Yohanna Roa Class Blogger Week 2

The fourth chapter of Patricia Hill Collins’ book reminded me of a situation that arose in Cali-Colombia in 2011. This is a city made up of 51% of people of color, and approximately 40% of mixed-race people. (I don’t remember the precise statistics) In a major magazine, they published an image of some very wealthy white women in the city. They are sitting in a magnificent position, next to the bench of a luxurious apartment, located in one of the most expensive areas of the city. The wealth of several families that live there comes from sugar cane estates, which were originally supported by the labor of black slaves. The magazine that published the photo probably did not notice that in the reflection of the window, you could see a black woman, in a maid outfit, waiting for the photo to be finished to approach with drinks. For obvious reasons, this image aroused a heated discussion about the problems of race, social condition and gender, which have been maintained since the colony and which are not usually discussed in the spaces of these wealthy people.   https://www.semana.com/nacion/articulo/la-foto-discordia/250614-3/ [semana.com]    in this link appears the image to which I refer.

6 thoughts on “Yohanna Roa Class Blogger Week 2

  1. Ryan Yaffee

    Capitalism was built on racism. The slave trade was about money and power. Slavery was making money on the backs of free labor—slave owners raping slaves to reproduce more children to be sold. Even before then, the European and later Americans stealing Native American land so they can produce products to become rich and powerful. White people created systemic racism that people of different ethnic and racial groups are there to please and serve white people. All said above make people on the upper level of the hierarchy of power uncomfortable with why they can get and hold their power.

  2. Kelly Hammond

    For two reasons, it was interesting to experience this blog post as text first followed by the image it described. First, I had imagined that the reflection would be super subtle–a faint trace that I’d have to squint to see, not the visible, opaque bodies that dominate the background. Second, since I came to the image with Yohanna’s analysis already in mind, I saw additional layers of the image that were equally disturbing. The photograph’s symmetry and the uniformity suggests a permanence to this racial class divide. The white, rich women are all interchangeably thin, wear a class uniform, and sit engaging with the viewer, while the black women are interchangeably fuller, wear a class uniform, and stand in silent profile. More reminiscent of William Lee depicted in portraits of George Washington, the inclusion of the black women by the photographer and editors, whether consciously or subconsciously, depicts them more as decorative objects indicative of white wealth than overlooked reflections.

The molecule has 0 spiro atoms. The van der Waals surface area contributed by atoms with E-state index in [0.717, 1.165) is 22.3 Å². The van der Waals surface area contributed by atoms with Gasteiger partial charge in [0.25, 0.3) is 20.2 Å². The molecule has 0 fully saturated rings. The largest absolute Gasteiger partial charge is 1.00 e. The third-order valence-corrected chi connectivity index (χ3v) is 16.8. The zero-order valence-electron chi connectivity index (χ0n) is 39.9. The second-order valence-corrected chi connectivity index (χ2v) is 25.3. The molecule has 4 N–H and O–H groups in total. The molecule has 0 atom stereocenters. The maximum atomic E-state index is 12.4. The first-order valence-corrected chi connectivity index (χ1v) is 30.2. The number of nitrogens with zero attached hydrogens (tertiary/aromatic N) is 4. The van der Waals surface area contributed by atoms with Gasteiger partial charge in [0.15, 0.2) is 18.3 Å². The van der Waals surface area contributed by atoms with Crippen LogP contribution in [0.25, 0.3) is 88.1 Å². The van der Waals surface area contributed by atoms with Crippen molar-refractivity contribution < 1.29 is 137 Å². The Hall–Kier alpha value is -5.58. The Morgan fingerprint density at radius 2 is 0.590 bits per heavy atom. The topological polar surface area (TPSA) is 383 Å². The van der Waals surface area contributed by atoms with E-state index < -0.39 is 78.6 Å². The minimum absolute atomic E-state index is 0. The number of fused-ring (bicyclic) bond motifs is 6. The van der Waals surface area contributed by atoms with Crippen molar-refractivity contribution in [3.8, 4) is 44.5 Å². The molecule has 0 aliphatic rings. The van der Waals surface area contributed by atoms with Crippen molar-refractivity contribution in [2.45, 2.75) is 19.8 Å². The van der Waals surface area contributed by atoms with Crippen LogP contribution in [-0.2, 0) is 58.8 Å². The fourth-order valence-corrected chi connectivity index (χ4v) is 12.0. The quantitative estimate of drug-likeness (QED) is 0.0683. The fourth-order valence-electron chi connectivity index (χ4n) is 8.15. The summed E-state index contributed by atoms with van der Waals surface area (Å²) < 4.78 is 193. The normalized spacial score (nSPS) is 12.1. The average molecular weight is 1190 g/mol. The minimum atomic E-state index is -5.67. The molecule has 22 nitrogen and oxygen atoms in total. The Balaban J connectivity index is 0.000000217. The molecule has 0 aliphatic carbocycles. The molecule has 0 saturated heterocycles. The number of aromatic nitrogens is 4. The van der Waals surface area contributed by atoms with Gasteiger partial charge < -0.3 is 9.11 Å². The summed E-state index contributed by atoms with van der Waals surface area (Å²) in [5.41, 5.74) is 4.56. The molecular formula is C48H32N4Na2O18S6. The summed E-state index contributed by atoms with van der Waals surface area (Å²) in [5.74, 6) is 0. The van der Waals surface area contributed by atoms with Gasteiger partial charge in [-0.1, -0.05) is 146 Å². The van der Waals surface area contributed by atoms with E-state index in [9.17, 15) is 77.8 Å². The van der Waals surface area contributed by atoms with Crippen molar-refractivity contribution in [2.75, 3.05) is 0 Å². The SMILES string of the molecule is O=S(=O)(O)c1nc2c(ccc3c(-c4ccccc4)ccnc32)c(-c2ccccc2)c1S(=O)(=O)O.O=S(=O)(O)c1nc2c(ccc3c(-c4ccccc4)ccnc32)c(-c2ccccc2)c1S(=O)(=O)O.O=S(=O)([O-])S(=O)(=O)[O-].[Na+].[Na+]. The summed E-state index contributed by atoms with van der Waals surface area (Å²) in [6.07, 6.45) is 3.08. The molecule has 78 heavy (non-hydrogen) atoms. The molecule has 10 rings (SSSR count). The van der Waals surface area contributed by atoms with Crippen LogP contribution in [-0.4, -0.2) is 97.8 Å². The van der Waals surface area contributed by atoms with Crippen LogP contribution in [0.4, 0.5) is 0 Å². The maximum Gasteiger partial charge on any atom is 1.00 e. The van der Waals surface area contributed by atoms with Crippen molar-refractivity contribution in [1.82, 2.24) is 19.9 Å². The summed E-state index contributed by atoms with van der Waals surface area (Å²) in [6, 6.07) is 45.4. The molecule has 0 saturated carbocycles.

3. Amanda Filchock (she/her)

    I agree with Kelly that after reading your typed description, I did not imagine that the reflection would be that visible. It’s almost crisp, showing off the gleaming and spotless windows – no doubt indicating a sign of wealth and status. It almost makes you wonder if this was intentionally done to show them off as a form of exploitation; related to the theme of objectification that we see in Patricia Hill Collin’s piece.

  4. Melinda Byam

    I must agree with Kelly and Amanda, I too expected to see a blurred image of these Black women, there but not there. The clarity of their images, reflected, book-ending this group of white women brings to mind the invisibility” of the Black woman as mentioned by Hill Collins in Black Feminist Thought. Either the photographer/magazine editors did not “see” these Black women waiting to be in service, or they were blind (did not care) about the racist implications of the imagery they were portraying, This also brings to mind the “othering” as Bell Hooks mentions, the visual image of Other, to quote, “often their faces are blurred by the camera, a strategy which ensures that readers will not become more enthralled by the images of Otherness than those of whiteness”. The “accidental” posing of these Black women highlights the whiteness of the women in front by showcasing how different they are from the “other”. It is very hard to believe that this was not in some way intentional.

  5. Carolle Pinkerton

    Yes, this image does reflect many of the ideas presented in the Collins reading. I agree with Amanda that it makes one wonder if this was done intentionally. It’s hard not to notice the black woman in the background. To me, it is interesting that even after women started wearing pants in the United States, the maid outfit still constitutes a dress even though there is a lot of physical activity involved with being a maid. I wonder if the insistence on maids wearing a dress instead of pants as seen in hotels, as well as housemaids is a form of control to keep them in their place.

  6. Nick Schiff

    Thank you for bringing up Latin America. I’m most familiar with Mexico, where my wife grew up. It makes the United States look like a progressive wonderland by comparison.
    I wonder what, specifically, about Mexican society has allowed for far, far slower progress on colorism/racism. After all, the United States is still a white-majority country, and Mexico is not. Yet if you look at the composition of Mexican political parties, top business interests, and entertainment industries, light-skinned individuals dominate. All this in a country whose national hero Benito Juarez was an indigenous Zapotec who was president in the 1850s!—and whose national icon is the brown-skinned Virgen de Guadalupe!
    Wondering how the situation compares to that of Colombia.

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